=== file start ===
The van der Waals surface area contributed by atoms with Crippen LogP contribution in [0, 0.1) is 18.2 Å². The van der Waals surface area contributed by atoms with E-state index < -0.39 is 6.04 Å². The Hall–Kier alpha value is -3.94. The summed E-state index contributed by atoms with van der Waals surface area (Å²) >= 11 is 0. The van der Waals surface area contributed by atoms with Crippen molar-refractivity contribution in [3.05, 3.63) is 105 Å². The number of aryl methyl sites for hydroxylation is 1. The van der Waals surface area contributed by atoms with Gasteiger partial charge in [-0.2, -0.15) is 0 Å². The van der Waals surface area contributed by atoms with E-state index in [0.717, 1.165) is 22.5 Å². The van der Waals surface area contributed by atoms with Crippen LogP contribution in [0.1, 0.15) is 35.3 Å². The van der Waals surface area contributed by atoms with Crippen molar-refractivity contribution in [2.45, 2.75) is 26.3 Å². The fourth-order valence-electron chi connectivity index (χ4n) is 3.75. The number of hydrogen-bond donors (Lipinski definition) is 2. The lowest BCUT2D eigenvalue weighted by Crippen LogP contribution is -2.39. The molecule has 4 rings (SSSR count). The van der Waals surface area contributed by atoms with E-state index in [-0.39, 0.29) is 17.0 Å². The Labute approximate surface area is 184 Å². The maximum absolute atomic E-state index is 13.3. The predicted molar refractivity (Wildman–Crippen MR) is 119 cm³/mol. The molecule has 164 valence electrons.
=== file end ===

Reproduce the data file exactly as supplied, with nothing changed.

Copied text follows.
The van der Waals surface area contributed by atoms with Crippen LogP contribution in [0, 0.1) is 18.2 Å². The van der Waals surface area contributed by atoms with E-state index < -0.39 is 6.04 Å². The Hall–Kier alpha value is -3.94. The summed E-state index contributed by atoms with van der Waals surface area (Å²) >= 11 is 0. The van der Waals surface area contributed by atoms with Crippen molar-refractivity contribution in [3.05, 3.63) is 105 Å². The number of aryl methyl sites for hydroxylation is 1. The van der Waals surface area contributed by atoms with Gasteiger partial charge in [-0.2, -0.15) is 0 Å². The van der Waals surface area contributed by atoms with E-state index in [0.717, 1.165) is 22.5 Å². The van der Waals surface area contributed by atoms with Crippen LogP contribution in [0.1, 0.15) is 35.3 Å². The van der Waals surface area contributed by atoms with Crippen molar-refractivity contribution in [2.45, 2.75) is 26.3 Å². The fourth-order valence-electron chi connectivity index (χ4n) is 3.75. The number of hydrogen-bond donors (Lipinski definition) is 2. The lowest BCUT2D eigenvalue weighted by Crippen LogP contribution is -2.39. The molecule has 4 rings (SSSR count). The van der Waals surface area contributed by atoms with E-state index in [-0.39, 0.29) is 17.0 Å². The Labute approximate surface area is 184 Å². The maximum absolute atomic E-state index is 13.3. The predicted molar refractivity (Wildman–Crippen MR) is 119 cm³/mol. The molecule has 164 valence electrons.